The 1,200-acre master planned community of MacDonald Highlands in Henderson, Nev., had one unbuilt land parcel as of 2005.
J. Christopher Stuhmer, CEO and owner of Las Vegas–based Christopher Homes, purchased the 45-acre site, which offers mountain views. Its steep slope with rock outcroppings posed a challenge—one Stuhmer thought his firm could overcome with careful engineering. Another hurdle: The 2008 economic crisis put a temporary kibosh on the project.
Change In Plans
The developer and the architecture team initially planned for 144 units in multiple four-story condo buildings with two per floor, common elevators, and a garage. While geared to luxury Vegas buyers who generally weren’t hit as hard by the economic crash, Stuhmer worried about sales. He stopped presales, refunded deposits, and sat with the land until 2014. The firm then proceeded with 24 fewer units and ones that would be less costly to build because they didn’t use a podium style. He later bought land to add nine more units.
Variety As Spice
The developer hired a new architect—Irvine, Calif.–based KTGY Architecture + Planning—working closely with Bill Ramsey, principal and architect of record, and colleague David Obitz, lead design architect. As a team, they concluded two different products would work best with the site’s undulating topography. On the downhill side, 70 single-level attached units line the street; on the uphill side, 59 multistory units offer upper-level living spaces for unobstructed views.
“It was highly unusual to give buyers a choice of types in attached housing in the same neighborhood, but it worked,” Stuhmer says.
Pops of Color
The stone, stucco, and large-format tile buildings were designed to be ultra-contemporary with huge glass expanses and a white, cream, and blue palette inspired by the Greek island of Santorini.
“The large format tiles that resemble stone weren’t available five years ago,” Stuhmer says.
Landscape architect Robert “Bob” Stone, ASLA, of Nuvis Landscape Architecture in Costa Mesa, Calif., nestled them in the landscape with recycled boulders and colorful desert flowers that repeat KTGY’s decision to use color in the window frames, awnings, doors, and pottery. The Corten steel used for some details will weather to a dark brown.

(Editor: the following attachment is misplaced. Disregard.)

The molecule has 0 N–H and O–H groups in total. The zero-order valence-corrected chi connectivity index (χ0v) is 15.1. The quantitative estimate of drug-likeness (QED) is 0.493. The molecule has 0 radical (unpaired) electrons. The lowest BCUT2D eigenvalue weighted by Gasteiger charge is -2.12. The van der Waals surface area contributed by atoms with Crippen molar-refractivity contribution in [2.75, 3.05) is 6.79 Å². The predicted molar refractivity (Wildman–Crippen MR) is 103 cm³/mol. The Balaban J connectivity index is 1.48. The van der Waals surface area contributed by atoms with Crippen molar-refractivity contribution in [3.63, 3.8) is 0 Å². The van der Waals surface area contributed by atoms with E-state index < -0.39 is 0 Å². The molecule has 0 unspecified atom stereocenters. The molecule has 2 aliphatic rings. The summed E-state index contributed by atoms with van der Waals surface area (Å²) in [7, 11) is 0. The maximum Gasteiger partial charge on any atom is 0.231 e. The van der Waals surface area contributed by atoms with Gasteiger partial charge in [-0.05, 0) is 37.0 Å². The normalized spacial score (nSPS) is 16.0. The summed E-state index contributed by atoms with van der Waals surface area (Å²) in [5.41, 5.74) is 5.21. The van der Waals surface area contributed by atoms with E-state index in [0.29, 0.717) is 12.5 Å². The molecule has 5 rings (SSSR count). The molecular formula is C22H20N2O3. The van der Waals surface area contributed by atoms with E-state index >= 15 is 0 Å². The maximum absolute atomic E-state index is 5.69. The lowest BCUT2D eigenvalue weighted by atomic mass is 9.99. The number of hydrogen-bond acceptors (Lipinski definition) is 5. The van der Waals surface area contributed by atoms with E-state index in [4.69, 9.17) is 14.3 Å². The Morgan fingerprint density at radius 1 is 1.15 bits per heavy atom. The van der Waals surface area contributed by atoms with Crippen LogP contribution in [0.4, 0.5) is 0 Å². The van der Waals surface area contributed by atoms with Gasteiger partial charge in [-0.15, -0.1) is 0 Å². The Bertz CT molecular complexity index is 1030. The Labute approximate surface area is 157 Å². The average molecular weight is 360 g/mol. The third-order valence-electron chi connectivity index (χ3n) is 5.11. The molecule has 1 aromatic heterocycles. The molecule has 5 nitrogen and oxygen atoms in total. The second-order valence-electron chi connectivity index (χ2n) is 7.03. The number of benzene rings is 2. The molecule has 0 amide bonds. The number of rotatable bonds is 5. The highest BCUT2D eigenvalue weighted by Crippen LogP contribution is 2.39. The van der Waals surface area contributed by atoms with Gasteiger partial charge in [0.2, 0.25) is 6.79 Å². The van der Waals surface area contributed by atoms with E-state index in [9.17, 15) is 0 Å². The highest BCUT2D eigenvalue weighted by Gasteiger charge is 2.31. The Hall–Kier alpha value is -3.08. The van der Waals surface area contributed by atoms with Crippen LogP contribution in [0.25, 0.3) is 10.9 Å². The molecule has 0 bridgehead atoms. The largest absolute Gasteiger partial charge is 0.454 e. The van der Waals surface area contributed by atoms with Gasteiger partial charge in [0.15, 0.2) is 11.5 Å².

The units measure 2,800 to 4,600 square feet; prices range from $850,000 to $2 million.
To take advantage of views, ceilings extend up more than 11 feet and sliding glass walls open and stack on top of each other for a seamless indoor–outdoor flow. Low-E glass cuts heat during summer months, and the open plan resembles more hotel than home with its concealed kitchen equipment.
Since many residents also like intimate areas for quiet time, niches were included, along with sheltered outdoor areas.
“The incredible Las Vegas views were our design inspiration. The intent of the modern interiors was to complement the energy of the skyline and be a reflection of what you see beyond," says Christine S. Johnson, president of Design Tec in Newport Beach, Calif., who oversaw the models’ design. "We wanted to create an emotional reaction at the turn of every corner with unexpected custom-home detailing, specialty finishes, and unique gallery artwork.”
The main lesson learned from Vu, a catchy name to reference the great views, is that luxury buyers will embrace multifamily housing when done right.
To date, 65% of the units have sold.